Alcoholics Anonymous and its 12-step program have been the number one method for combating alcohol addiction for the last half century. It was apparently a sacrilege to criticize or question the program. If drinking was your problem, the only answer was AA and its program. If the program failed to work for you, it was regarded as your own fault. 90% of treatment programs for American alcohol addiction, by 2000, used the 12-step approach. Although the 12-step program has helped save many lives, it is not as effective as it is made out to be. Find out about some of the main problems with the program.
Low Success Rates
When it comes to Alcoholics Anonymous, the main flaw is that the success rate associated with its program for long-term sobriety is very low. Due to numerous factors, such as dishonesty and anonymity, accurate statistics are difficult to achieve. However, the majority of studies show that for over 5 years of sobriety there is around 2.5% success rate. According to some statistics, the success rate can be only a measly 0.01%.
Newcomers are mainly present at any Alcoholics Anonymous meeting. Members generally include people who have been sober for just one day or a couple of days or weeks. Only a few individuals are sober for 90 – 120 days or 6 – 12 months.
Spirituality is not a complete cure
People tend to recover from alcohol addiction in various ways, and for some addicts, the spiritual elements in the AA program can be uncomfortable or confusing. It might not be very effective for everyone, and it indicates the assistance of a greater power. For atheists, these might not be very effective. They will require a better alternative.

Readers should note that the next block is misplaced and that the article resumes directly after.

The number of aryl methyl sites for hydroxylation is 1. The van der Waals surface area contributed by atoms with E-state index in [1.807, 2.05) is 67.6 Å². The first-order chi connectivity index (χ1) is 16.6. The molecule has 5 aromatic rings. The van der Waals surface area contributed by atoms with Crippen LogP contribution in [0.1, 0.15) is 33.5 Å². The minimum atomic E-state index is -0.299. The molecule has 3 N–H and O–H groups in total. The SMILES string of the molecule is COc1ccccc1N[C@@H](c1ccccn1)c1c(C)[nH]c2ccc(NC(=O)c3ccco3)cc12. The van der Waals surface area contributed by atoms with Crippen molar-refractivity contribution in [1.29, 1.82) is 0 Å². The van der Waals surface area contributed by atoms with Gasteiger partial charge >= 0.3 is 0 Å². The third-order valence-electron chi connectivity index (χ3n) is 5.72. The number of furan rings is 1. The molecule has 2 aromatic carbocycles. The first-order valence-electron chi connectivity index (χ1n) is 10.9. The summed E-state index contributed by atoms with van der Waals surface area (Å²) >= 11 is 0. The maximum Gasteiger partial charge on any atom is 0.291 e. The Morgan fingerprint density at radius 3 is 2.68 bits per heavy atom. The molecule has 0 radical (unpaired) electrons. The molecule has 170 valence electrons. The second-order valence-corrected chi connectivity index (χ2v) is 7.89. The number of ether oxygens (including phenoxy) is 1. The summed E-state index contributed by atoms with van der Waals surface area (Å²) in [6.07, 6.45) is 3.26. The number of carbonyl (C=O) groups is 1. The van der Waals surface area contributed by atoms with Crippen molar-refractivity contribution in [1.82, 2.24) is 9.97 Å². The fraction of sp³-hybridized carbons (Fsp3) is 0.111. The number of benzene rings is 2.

For maintaining permanent sobriety, it can be a good idea to nurture a rich spiritual life. However, it is not the sole method. Not all methods for treating alcohol addiction should involve the help of a higher power. Furthermore, a spiritual path does not completely address the biochemical origins of addiction. This explains why relapse is very common.
The program itself is habit-forming
Those who recover with the help of the Alcoholics Anonymous (AA) programs tend to fight continuous alcohol cravings. They suffer from various other symptoms such as depression, fatigue, tension, anxiety, and irritability that can have a negative impact on their overall lifestyle. It can compel them to keep attending AA meetings and depend on them for as long as they continue to live.
Even recovered addicts face a continuous battle to stay sober. Their alcohol addiction can be replaced by an addiction to various other substances, such as cigarettes, caffeine or foods, or activities such as sex. Even the founder of Alcoholics Anonymous, Bill Wilson, continued to suffer from the symptoms of fatigue and depression. Until the end of his life, he stayed an incurable addict. Not many people know that Bill Wilson encountered severe addictions to caffeine, sex, and nicotine. Even his famous divine messages from God are often dismissed as being the result of shame, hallucinations, and sexual obsession.
It has not evolved with the times
It has to be kept in mind that the Alcoholics Anonymous program was created back in 1935. In the decades that have passed between that time and the present, there has been the discovery of plenty of information about alcohol addiction. Doctors and therapists have a significantly better understanding of their addiction. At present, scientific evidence informs that any addiction, including that of alcoholism, originates from allergy, depleted or imbalanced neurotransmitters, and nutritional deficiencies. 12-Step and AA programs have not yet expanded or grown in any way in their approach. As compared to treatment methods for other disorders, addiction treatment programs should constantly be updated. The treatment approach of AA program keeps stuck in primitive times and conditions.
Alcoholics Anonymous programs are often dismissed and criticized for the fact that these methods refuse to take fresh scientific evidence into account, hear to any information or insights which contradict its underlying principles. It goes on using an obsolete model to cure addiction, other than being rigid, shaming and orthodox in its approach. It attempts to justify its flaws and rationalize its approach by putting the failure of the program on addicts.